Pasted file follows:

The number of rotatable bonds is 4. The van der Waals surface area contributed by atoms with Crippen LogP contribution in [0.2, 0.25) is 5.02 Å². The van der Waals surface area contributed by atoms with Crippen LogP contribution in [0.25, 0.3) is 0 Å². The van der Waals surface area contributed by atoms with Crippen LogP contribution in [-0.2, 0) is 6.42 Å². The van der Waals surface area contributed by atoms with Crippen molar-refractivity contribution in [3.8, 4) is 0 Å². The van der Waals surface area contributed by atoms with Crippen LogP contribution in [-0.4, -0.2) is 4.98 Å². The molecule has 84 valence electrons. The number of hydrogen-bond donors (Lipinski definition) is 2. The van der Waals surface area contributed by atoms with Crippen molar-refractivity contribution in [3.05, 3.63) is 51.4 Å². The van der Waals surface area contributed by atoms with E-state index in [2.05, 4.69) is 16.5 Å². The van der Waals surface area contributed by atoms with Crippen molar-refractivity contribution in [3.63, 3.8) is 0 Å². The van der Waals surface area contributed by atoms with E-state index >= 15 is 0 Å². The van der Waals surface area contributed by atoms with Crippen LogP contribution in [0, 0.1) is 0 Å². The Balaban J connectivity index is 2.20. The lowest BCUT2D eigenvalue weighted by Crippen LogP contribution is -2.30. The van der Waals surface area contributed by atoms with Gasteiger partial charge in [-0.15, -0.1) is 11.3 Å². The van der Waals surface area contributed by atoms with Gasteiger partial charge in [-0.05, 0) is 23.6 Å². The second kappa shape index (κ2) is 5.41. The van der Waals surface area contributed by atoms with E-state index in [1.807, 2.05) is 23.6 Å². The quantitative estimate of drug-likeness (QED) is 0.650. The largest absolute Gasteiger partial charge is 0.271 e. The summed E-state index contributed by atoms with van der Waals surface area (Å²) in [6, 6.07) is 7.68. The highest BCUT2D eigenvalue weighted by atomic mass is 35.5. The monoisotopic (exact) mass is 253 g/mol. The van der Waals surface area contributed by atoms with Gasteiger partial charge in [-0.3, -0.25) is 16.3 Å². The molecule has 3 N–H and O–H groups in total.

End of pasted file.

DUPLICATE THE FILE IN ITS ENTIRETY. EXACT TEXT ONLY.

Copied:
The number of rotatable bonds is 4. The van der Waals surface area contributed by atoms with Crippen LogP contribution in [0.2, 0.25) is 5.02 Å². The van der Waals surface area contributed by atoms with Crippen LogP contribution in [0.25, 0.3) is 0 Å². The van der Waals surface area contributed by atoms with Crippen LogP contribution in [-0.2, 0) is 6.42 Å². The van der Waals surface area contributed by atoms with Crippen molar-refractivity contribution in [3.8, 4) is 0 Å². The van der Waals surface area contributed by atoms with Crippen LogP contribution in [-0.4, -0.2) is 4.98 Å². The molecule has 84 valence electrons. The number of hydrogen-bond donors (Lipinski definition) is 2. The van der Waals surface area contributed by atoms with Crippen molar-refractivity contribution in [3.05, 3.63) is 51.4 Å². The van der Waals surface area contributed by atoms with E-state index in [2.05, 4.69) is 16.5 Å². The van der Waals surface area contributed by atoms with Crippen molar-refractivity contribution in [3.63, 3.8) is 0 Å². The van der Waals surface area contributed by atoms with E-state index >= 15 is 0 Å². The van der Waals surface area contributed by atoms with Crippen LogP contribution in [0, 0.1) is 0 Å². The Balaban J connectivity index is 2.20. The lowest BCUT2D eigenvalue weighted by Crippen LogP contribution is -2.30. The van der Waals surface area contributed by atoms with Gasteiger partial charge in [-0.15, -0.1) is 11.3 Å². The van der Waals surface area contributed by atoms with Gasteiger partial charge in [-0.05, 0) is 23.6 Å². The second kappa shape index (κ2) is 5.41. The van der Waals surface area contributed by atoms with E-state index in [1.807, 2.05) is 23.6 Å². The quantitative estimate of drug-likeness (QED) is 0.650. The largest absolute Gasteiger partial charge is 0.271 e. The summed E-state index contributed by atoms with van der Waals surface area (Å²) in [6, 6.07) is 7.68. The highest BCUT2D eigenvalue weighted by atomic mass is 35.5. The monoisotopic (exact) mass is 253 g/mol. The van der Waals surface area contributed by atoms with Gasteiger partial charge in [-0.3, -0.25) is 16.3 Å². The molecule has 3 N–H and O–H groups in total.